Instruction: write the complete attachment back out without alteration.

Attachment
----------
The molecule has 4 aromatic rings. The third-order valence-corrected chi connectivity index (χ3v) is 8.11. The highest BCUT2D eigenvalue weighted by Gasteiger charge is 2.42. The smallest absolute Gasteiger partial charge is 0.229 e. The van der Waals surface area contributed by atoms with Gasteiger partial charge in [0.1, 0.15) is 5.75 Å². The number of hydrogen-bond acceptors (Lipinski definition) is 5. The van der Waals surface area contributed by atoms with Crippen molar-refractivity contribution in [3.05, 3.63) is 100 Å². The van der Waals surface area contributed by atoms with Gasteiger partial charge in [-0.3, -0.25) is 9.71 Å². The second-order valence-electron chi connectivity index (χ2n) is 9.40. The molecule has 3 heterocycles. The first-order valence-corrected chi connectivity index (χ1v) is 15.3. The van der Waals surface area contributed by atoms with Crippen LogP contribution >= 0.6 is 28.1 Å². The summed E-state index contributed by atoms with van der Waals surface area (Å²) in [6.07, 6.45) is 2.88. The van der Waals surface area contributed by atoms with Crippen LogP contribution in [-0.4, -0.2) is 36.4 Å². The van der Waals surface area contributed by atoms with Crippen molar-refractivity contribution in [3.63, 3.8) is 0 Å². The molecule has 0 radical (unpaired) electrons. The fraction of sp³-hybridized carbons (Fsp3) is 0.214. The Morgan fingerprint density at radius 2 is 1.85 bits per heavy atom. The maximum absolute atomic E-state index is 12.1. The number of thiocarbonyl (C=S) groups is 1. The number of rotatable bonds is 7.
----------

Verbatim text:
The molecule has 4 aromatic rings. The third-order valence-corrected chi connectivity index (χ3v) is 8.11. The highest BCUT2D eigenvalue weighted by Gasteiger charge is 2.42. The smallest absolute Gasteiger partial charge is 0.229 e. The van der Waals surface area contributed by atoms with Gasteiger partial charge in [0.1, 0.15) is 5.75 Å². The number of hydrogen-bond acceptors (Lipinski definition) is 5. The van der Waals surface area contributed by atoms with Crippen molar-refractivity contribution in [3.05, 3.63) is 100 Å². The van der Waals surface area contributed by atoms with Gasteiger partial charge in [-0.3, -0.25) is 9.71 Å². The second-order valence-electron chi connectivity index (χ2n) is 9.40. The molecule has 3 heterocycles. The first-order valence-corrected chi connectivity index (χ1v) is 15.3. The van der Waals surface area contributed by atoms with Crippen LogP contribution >= 0.6 is 28.1 Å². The summed E-state index contributed by atoms with van der Waals surface area (Å²) in [6.07, 6.45) is 2.88. The van der Waals surface area contributed by atoms with Crippen LogP contribution in [-0.4, -0.2) is 36.4 Å². The van der Waals surface area contributed by atoms with Crippen molar-refractivity contribution in [3.63, 3.8) is 0 Å². The molecule has 0 radical (unpaired) electrons. The fraction of sp³-hybridized carbons (Fsp3) is 0.214. The Morgan fingerprint density at radius 2 is 1.85 bits per heavy atom. The maximum absolute atomic E-state index is 12.1. The number of thiocarbonyl (C=S) groups is 1. The number of rotatable bonds is 7.